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In the previous movie, we looked at how we can use shortcuts in order to show or hide large areas of the interface. Well, here what I want to do is get a bit more specific. In particular, I want to take a look at how we can change the background area around our image, and also how we can start to work with the panels that we'll find on the right-hand side of the Lightroom interface. Well, let's go ahead and position our cursor over this background area, which is a light gray. To change that we can right-click, or Control+Click, and choose a different background color.
For example, let's say that we want to choose white; you can now see that the background is bright and white. And this background color, it will carry over to other modules as well, like the Develop module. If we navigate to the Develop module by clicking on the Develop module picker there, you can see that the image background is now white. We can change this by right-clicking, or Control+Clicking, and let's say we want to choose something like dark gray. And again, as we click between these two modules, you can see that that background area color, well, it carries over.
All right, well, how can we start to work with our panels? Well, for starters, we can click on these triangle icons in order to expand these panels. In this way, we can scroll up and down, and use these different controls. Yet, let's say that what we want to do is we want to expand or collapse all of these panels at once. Well, to do that, you can hold down the Command key on a Mac, or Control key on Windows, and then click on that same triangle icon. When you Command+Click or Control+Click on it, you can see it either collapses all of the panels, or Command+Click or Control+ Click it again; you can now see that all of these panels are now open.
And, you know, sometimes it's helpful to be able to have them all open, or closed, yet many times this requires that you do a lot of scrolling here, up and down, in order to find these different controls. So there's another mode that you can take advantage of, which enables you to only have one panel open at a time. This mode is called Solo mode. In order to show you that mode, I'm going to go ahead and Command+Click or Control+Click on this triangle icon, just to collapse all of those panels, so that we can see them all there.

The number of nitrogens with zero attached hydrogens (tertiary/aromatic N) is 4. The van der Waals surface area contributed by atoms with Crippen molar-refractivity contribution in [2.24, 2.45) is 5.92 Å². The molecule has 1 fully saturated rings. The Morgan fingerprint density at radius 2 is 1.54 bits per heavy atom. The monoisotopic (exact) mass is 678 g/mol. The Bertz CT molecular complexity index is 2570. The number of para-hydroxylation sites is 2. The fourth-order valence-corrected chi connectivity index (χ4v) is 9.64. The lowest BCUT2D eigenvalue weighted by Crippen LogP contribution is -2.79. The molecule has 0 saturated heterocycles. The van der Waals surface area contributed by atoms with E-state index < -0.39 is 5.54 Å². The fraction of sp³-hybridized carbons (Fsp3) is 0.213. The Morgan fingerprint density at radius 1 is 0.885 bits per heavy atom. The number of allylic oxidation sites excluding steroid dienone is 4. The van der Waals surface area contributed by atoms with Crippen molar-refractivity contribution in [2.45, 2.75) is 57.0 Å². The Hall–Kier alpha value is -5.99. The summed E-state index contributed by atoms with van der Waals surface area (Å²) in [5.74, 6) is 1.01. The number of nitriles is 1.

Well, rather than Command+Clicking or Control+Clicking that triangle icon, if you press Option on a Mac, or Alt on Windows, this will give you an optional way to work with these panels. Here, when I click on that, you notice that the icon is now made up of little dots. If I go to open up another panel, it will then close whatever is open, so that I only have one panel open at a time. Well how, then, can we override this? Because let's say that we want to have the Basic panel, and also the Tone Curve panel open at the same time.
Well, you can temporarily override Solo mode by holding down the Shift key. If you hold down the Shift key, and then click on multiple panels here, you can see that I can have two, or -- if I hold down the Shift key, and click on another -- or even more panels open. Next, in order to go back to just the regular Solo mode, what you can do is click on one of those triangle icons once, and then click on it again, and by doing that, it will take you out of that mode where you have multiple panels open at one time.
All right; well, so far we've been talking about how we can expand or collapse this different panels by way of clicking, yet let's say that what we want to do is we want to access these panels and their controls by way of a keyboard shortcut. Well, let's take a look at how we can do that in the next movie.
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